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How do brokerage firms make money: Yahoo U

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·3 min read
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Once a staple of the brokerage industry, commissions on stock trades are now a relic of the past.

Spurred by Robinhood's disruptive elimination of commissions entirely, the major brokerages — TD Ameritrade, E*Trade (MS), Charles Schwab (SCHW) — have followed suit in turning to payment for order flow as a key source of revenue.

How payments for order flow works

In a payment for order flow model, a brokerage processes orders from investors and passes them on to a wholesaler, like Citadel Securities or Virtu Americas. These market makers then execute the purchase or sale of a stock at publicly quoted prices, in turn paying brokerage firms for routing the trade through them.

The profit-sharing of this scheme is built into the bid-ask spread.

In a trade, a client gives the brokerage firm an ask price, or how much they’re willing to pay for a security. The price that the wholesaler is able to locate and execute on is called the bid spread.

If the wholesaler is able to purchase the stock at a lower price than the client asked for, the bid-ask spread serves as a bounty split by the brokerage and the wholesaler.

A wholesaler pockets some of that spread for its work in finding the better price, and the remainder is paid out to the brokerage for passing along the order to the wholesaler in the first place (hence, “payment for order flow”).

The brokerage can do a few things with this payment: It can pass along some of the savings to the investor (reflected as purchasing the stock at below ask price), or it can pocket the savings within the company.

Revenues from PFOF exploded in 2020

Data from Alphacution shows that revenues from payments for order flow almost tripled at the four major brokerages, from $892 million in 2019 to to $2.5 billion in 2020. Other brokerages, including Webull, Ally Invest, and Interactive Brokers accounted for another almost $300 million in payments.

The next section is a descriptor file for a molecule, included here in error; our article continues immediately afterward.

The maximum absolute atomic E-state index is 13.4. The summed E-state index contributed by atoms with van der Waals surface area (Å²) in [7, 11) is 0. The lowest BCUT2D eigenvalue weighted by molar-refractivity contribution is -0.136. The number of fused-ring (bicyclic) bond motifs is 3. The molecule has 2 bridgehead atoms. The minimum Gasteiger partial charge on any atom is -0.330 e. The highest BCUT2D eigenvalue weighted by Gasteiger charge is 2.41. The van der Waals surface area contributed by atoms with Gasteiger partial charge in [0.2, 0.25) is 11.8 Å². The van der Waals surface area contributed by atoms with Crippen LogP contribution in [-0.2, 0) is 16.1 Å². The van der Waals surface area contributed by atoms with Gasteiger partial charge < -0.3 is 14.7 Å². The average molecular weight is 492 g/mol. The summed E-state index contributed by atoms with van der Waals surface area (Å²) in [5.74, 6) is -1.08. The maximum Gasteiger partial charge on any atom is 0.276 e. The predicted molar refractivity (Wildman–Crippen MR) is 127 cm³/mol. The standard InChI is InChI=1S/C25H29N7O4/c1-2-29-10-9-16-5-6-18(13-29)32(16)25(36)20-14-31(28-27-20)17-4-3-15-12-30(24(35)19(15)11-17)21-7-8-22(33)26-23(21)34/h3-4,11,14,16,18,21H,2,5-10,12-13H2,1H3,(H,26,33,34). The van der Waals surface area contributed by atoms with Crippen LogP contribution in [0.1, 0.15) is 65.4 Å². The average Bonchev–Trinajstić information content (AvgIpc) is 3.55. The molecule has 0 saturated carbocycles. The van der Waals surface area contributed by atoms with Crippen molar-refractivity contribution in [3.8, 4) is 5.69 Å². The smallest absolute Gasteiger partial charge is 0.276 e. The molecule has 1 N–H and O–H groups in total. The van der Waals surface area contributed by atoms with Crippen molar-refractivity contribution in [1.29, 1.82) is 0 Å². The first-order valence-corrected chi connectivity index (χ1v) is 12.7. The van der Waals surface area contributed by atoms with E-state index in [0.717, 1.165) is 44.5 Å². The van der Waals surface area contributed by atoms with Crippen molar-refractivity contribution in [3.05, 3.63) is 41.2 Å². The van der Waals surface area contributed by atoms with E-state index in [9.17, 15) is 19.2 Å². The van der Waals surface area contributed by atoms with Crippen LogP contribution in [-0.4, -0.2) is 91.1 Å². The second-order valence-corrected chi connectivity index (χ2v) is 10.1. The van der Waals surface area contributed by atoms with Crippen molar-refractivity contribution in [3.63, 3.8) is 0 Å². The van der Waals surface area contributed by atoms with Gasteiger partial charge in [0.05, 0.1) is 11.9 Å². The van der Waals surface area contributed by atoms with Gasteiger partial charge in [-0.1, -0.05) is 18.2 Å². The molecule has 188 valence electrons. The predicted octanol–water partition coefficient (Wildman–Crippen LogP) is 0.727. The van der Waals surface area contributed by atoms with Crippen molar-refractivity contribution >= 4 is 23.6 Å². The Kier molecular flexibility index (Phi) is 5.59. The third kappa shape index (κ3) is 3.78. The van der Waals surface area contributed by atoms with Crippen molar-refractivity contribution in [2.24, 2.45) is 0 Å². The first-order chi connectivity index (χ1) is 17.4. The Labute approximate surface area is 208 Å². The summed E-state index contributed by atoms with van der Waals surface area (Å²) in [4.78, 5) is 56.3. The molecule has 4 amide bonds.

At Robinhood in particular, payments for order flow increased ten-fold between 2019 and 2020, from $69 million to $687 million.

Among wholesalers, Alphacution further notes that 41.7% of payments to all brokerages for order flow in 2020 were paid by Citadel Securities.

The January boom in "meme stocks" like Gamestop (GME) and AMC Entertainment Holdings (AMC) suggests that surging interest in retail investing could further boost revenues made from payment for order flow.

Lawmakers and regulators have raised questions about the transparency of payments for order flow, leaving the door open to the possibility of reforming the existing regulatory structure.

Currently, the Securities and Exchange Commission (SEC) requires brokers to disclose information about how they handle client orders, through rule 606.

Congressional hearings into the GameStop episode may be the first step to some reform, although the likes of Robinhood have insisted that the business model is needed to prevent the return of trading fees.

“Payment for order flow helps cover the costs of running our business and offering commission-free trading to customers,” Robinhood CEO Vlad Tenev told the House Financial Services Committee on Feb. 18.

Valentina Caval is a producer at Yahoo Finance. Brian Cheung is a reporter at Yahoo Finance.

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